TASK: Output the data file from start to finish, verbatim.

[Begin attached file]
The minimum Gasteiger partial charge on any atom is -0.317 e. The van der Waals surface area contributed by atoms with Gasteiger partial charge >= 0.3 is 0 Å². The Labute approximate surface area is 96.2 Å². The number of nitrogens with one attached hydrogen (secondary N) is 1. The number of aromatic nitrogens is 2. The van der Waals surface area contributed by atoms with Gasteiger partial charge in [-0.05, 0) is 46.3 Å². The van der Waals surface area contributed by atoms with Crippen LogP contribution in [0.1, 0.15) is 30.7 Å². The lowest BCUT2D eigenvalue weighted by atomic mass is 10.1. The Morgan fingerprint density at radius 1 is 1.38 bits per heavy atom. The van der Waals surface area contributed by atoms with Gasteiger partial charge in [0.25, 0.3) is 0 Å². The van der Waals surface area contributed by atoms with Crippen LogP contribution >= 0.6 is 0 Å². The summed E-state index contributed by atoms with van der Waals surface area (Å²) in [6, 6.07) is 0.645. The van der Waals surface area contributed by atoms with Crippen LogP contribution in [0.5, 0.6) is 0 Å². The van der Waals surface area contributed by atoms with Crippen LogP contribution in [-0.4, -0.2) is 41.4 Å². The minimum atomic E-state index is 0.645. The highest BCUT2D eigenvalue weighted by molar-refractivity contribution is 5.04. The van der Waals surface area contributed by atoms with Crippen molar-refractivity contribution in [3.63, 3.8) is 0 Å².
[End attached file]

The minimum Gasteiger partial charge on any atom is -0.317 e. The van der Waals surface area contributed by atoms with Gasteiger partial charge >= 0.3 is 0 Å². The Labute approximate surface area is 96.2 Å². The number of nitrogens with one attached hydrogen (secondary N) is 1. The number of aromatic nitrogens is 2. The van der Waals surface area contributed by atoms with Gasteiger partial charge in [-0.05, 0) is 46.3 Å². The van der Waals surface area contributed by atoms with Crippen LogP contribution in [0.1, 0.15) is 30.7 Å². The lowest BCUT2D eigenvalue weighted by atomic mass is 10.1. The Morgan fingerprint density at radius 1 is 1.38 bits per heavy atom. The van der Waals surface area contributed by atoms with Gasteiger partial charge in [0.25, 0.3) is 0 Å². The van der Waals surface area contributed by atoms with Crippen LogP contribution >= 0.6 is 0 Å². The summed E-state index contributed by atoms with van der Waals surface area (Å²) in [6, 6.07) is 0.645. The van der Waals surface area contributed by atoms with Crippen LogP contribution in [0.5, 0.6) is 0 Å². The van der Waals surface area contributed by atoms with Crippen LogP contribution in [-0.4, -0.2) is 41.4 Å². The minimum atomic E-state index is 0.645. The highest BCUT2D eigenvalue weighted by molar-refractivity contribution is 5.04. The van der Waals surface area contributed by atoms with Crippen molar-refractivity contribution in [3.63, 3.8) is 0 Å².